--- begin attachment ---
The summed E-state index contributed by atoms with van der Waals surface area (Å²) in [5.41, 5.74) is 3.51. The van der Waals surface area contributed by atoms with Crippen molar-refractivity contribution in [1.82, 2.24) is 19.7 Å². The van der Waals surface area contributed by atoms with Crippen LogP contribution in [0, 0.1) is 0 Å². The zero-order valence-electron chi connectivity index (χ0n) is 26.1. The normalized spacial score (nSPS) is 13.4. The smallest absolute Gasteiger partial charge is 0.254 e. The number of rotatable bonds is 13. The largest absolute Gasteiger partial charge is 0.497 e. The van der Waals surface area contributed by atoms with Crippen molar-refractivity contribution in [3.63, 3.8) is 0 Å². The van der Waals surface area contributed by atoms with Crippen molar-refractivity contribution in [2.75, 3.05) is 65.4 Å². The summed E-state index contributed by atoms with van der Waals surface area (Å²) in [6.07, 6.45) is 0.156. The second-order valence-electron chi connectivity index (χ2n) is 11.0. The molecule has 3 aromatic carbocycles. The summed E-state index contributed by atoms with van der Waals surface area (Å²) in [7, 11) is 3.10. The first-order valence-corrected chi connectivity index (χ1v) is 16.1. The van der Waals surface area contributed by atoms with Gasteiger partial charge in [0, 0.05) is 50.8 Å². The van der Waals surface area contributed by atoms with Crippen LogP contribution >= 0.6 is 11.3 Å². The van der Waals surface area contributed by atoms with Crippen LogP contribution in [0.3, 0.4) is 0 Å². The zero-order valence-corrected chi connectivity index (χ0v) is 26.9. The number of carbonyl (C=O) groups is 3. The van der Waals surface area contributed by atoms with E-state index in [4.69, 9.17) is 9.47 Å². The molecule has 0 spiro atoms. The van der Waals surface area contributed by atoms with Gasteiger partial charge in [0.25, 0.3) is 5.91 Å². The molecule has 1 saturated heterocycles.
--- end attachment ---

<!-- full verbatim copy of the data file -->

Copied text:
The summed E-state index contributed by atoms with van der Waals surface area (Å²) in [5.41, 5.74) is 3.51. The van der Waals surface area contributed by atoms with Crippen molar-refractivity contribution in [1.82, 2.24) is 19.7 Å². The van der Waals surface area contributed by atoms with Crippen LogP contribution in [0, 0.1) is 0 Å². The zero-order valence-electron chi connectivity index (χ0n) is 26.1. The normalized spacial score (nSPS) is 13.4. The smallest absolute Gasteiger partial charge is 0.254 e. The number of rotatable bonds is 13. The largest absolute Gasteiger partial charge is 0.497 e. The van der Waals surface area contributed by atoms with Crippen molar-refractivity contribution in [3.63, 3.8) is 0 Å². The van der Waals surface area contributed by atoms with Crippen molar-refractivity contribution in [2.75, 3.05) is 65.4 Å². The summed E-state index contributed by atoms with van der Waals surface area (Å²) in [6.07, 6.45) is 0.156. The second-order valence-electron chi connectivity index (χ2n) is 11.0. The molecule has 3 aromatic carbocycles. The summed E-state index contributed by atoms with van der Waals surface area (Å²) in [7, 11) is 3.10. The first-order valence-corrected chi connectivity index (χ1v) is 16.1. The van der Waals surface area contributed by atoms with Gasteiger partial charge in [0, 0.05) is 50.8 Å². The van der Waals surface area contributed by atoms with Crippen LogP contribution >= 0.6 is 11.3 Å². The van der Waals surface area contributed by atoms with Crippen LogP contribution in [0.3, 0.4) is 0 Å². The zero-order valence-corrected chi connectivity index (χ0v) is 26.9. The number of carbonyl (C=O) groups is 3. The van der Waals surface area contributed by atoms with E-state index in [4.69, 9.17) is 9.47 Å². The molecule has 0 spiro atoms. The van der Waals surface area contributed by atoms with Gasteiger partial charge in [0.25, 0.3) is 5.91 Å². The molecule has 1 saturated heterocycles.